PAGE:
UK's Cameron Calls for Truce on Bonuses
David Cameron has called for a truce in the battle over bank bonuses in an attempt to repair fractured relations with the City and draw a line under weeks of public acrimony.
The prime minister has agreed to wave through awards amounting to hundreds of millions of pounds to staff at state-controlled Royal Bank of Scotland and has chosen not to criticize Barclays publicly after it announced on Friday that it would pay out £1.5 billion ($2.4 billion)of bonuses to its investment bankers.
Mr Cameron has been urged by City figures and business leaders – as well as many Conservative MPs – to take a lead in stopping what George Osborne, the chancellor, has called an “anti-business culture”.
His efforts to keep the bonus of Stephen Hester, RBS chief executive, below £1m led to a protracted wrangle with the bank’s board. Mr Hester eventually decided to surrender his bonus, while Fred Goodwin, his predecessor, was stripped of his knighthood – an act described by Lord Wolfson as that of a “school bully”.
In a meeting with senior ministers on Tuesday, Mr Cameron and Nick Clegg, deputy prime minister, agreed that they would not become embroiled in a public row with RBS this month when the bank announces its plans to reward investment bankers with a bonus pool estimated at £500m.
“People will be paid significant sums of money at RBS,” said one coalition official. “They will inevitably be big figures but we have accepted that. We own this bank and it has to remain a commercial operation.”
The government’s position paves the way for Bob Diamond, Barclays’ chief executive, to accept a bonus that could be as much as £3.4m for 2011. Mr Diamond on Friday refused to disclose his award, as he unveiled full-year profits of £5.9bn.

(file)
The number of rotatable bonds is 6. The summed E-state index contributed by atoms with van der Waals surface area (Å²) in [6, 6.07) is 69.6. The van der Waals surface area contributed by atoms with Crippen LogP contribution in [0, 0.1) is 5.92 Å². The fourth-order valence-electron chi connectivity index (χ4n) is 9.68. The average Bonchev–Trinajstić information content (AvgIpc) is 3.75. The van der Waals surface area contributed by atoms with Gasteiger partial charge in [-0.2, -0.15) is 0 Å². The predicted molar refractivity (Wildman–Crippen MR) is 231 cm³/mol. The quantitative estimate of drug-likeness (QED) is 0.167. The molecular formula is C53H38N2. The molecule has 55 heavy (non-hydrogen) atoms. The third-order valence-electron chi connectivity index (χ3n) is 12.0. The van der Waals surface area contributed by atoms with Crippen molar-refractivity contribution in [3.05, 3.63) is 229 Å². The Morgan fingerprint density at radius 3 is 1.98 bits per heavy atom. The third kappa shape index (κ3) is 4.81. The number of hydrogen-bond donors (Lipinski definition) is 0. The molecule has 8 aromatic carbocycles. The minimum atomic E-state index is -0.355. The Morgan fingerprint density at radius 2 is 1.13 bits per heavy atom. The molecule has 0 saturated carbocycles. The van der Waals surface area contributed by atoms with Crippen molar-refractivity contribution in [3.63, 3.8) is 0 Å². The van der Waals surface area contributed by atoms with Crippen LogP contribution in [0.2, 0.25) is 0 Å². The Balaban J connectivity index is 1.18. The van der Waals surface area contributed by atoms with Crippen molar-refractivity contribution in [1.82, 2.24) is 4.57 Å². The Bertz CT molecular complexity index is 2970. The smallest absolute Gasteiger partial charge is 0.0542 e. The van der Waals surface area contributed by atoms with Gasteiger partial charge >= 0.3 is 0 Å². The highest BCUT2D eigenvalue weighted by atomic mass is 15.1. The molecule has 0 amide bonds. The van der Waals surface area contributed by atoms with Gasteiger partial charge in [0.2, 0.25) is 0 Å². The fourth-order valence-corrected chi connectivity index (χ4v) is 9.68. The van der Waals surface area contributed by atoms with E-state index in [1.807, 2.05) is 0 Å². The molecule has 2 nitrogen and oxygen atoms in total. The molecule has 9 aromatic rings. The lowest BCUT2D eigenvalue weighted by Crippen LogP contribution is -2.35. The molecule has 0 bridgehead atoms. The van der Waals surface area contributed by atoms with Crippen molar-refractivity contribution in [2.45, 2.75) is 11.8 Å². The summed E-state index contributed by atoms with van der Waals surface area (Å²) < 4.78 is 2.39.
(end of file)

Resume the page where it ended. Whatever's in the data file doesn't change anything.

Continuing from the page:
In an attempt to defuse public outrage over pay, Mr Diamond said annual incentives for Barclays’ top executive directors were down 48 percent in 2011 compared with 2010. Barclays also capped the cash element of staff bonuses at £65,000 and cut the overall bonus pool paid to its investment bankers by a third.
BarCap employees were paid an average of £202,000 last year, down 12 percent from £229,000 in 2010.
While the bank escaped political criticism, it received a sharp rebuke from the UK’s leading shareholder group.
Robert Talbut, chairman of the Association of British Insurers’ investment committee, said the reduction in bonuses at BarCap merely reflected a 32 per cent fall in pre-tax profit at the investment bank. “This appears to be very close to business as usual. It is not the signal of the change required in order to improve the investment case.”
Mr Diamond argued that the bank had tried to strike a balance between being “competitive and responsive to the public mood”. He said: “The important thing is that we don’t become uncompetitive.”
The ABI has previously raised concerns that banks were unfairly distributing awards to employees and shareholders. Barclays pushed up its dividend for the year by 9 per cent to 6p. The bank conceded, however, that it would probably miss a profit target set a year ago after generating a return on equity of 6.6 per cent in 2011 – only half of its 13 per cent goal for 2013.